All three verses you reference in Acts use the same word for tree in Greek (xulon). The word is derived from the root meaning timber; so by implication anything made of wood (stick, club, tree or other wooded articles).
The reason for the translators to choose the word “tree” and not “timber” or “wooden cross”, etc was due to the connection to the book of Deuteronomy.
Deuteronomy 21: 22-23
22 And if a man have committed a sin worthy of death, and he be to be put to death, and thou hang him on a tree: 23 His body shall not remain all night upon the tree, but thou shalt in any wise bury him that day; (for he that is hanged is accursed of God;) that thy land be not defiled, which the Lord thy God giveth thee for an inheritance.
The significance here is that Christ became all the curses outlined in the Book of Deuteronomy “in place of” or as a substitution for all of humanity. Deuteronomy 28 tells us that Israel had to “observe and do ALL his commandments and statutes” in order to receive the blessing. Obviously, Israel (a metaphor for all humans) could not do “everything” written in the Law of Moses so Israel (ie humanity) should have received the curses of the Book of Deuteronomy. However, because of God’s love and grace through the sacrifice of Christ, humanity received the blessing.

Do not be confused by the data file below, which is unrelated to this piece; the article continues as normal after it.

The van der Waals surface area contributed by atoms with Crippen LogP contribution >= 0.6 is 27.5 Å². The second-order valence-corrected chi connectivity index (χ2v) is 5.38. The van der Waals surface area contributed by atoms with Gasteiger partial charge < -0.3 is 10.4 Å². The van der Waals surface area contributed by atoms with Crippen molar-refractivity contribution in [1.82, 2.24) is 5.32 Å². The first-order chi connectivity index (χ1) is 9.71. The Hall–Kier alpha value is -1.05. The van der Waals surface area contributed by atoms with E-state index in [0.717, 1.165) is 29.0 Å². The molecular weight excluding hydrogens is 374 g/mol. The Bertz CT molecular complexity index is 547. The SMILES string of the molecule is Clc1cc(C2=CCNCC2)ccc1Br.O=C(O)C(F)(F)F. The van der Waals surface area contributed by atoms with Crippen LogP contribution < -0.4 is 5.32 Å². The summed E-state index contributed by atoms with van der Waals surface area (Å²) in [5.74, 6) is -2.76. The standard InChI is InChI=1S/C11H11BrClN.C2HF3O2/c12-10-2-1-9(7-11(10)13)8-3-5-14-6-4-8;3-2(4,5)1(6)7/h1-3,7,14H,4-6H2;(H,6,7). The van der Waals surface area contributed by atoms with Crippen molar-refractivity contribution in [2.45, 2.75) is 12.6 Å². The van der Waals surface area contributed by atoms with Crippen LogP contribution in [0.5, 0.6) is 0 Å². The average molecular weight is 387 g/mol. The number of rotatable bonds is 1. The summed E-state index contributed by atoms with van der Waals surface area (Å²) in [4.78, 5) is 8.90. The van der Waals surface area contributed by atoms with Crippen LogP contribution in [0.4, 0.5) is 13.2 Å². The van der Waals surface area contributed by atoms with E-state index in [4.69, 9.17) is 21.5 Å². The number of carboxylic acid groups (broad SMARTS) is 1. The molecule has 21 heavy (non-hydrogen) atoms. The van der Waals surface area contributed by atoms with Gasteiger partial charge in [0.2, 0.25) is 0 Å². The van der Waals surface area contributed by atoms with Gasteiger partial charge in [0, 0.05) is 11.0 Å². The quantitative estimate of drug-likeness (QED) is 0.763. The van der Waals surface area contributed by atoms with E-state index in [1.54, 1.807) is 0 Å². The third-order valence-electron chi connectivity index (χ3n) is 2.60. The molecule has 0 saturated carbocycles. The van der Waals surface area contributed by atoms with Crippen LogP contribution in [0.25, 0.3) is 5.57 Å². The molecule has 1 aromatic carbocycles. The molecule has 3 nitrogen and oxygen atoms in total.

So the truth of Christ becoming a curse for all of humanity is referenced in the New Testament in verses like the ones you reference in Acts and is more fully explained in Galatians 3:13.
13 Christ hath redeemed us from the curse of the law, being made a curse for us: for it is written, Cursed is every one that hangeth on a tree: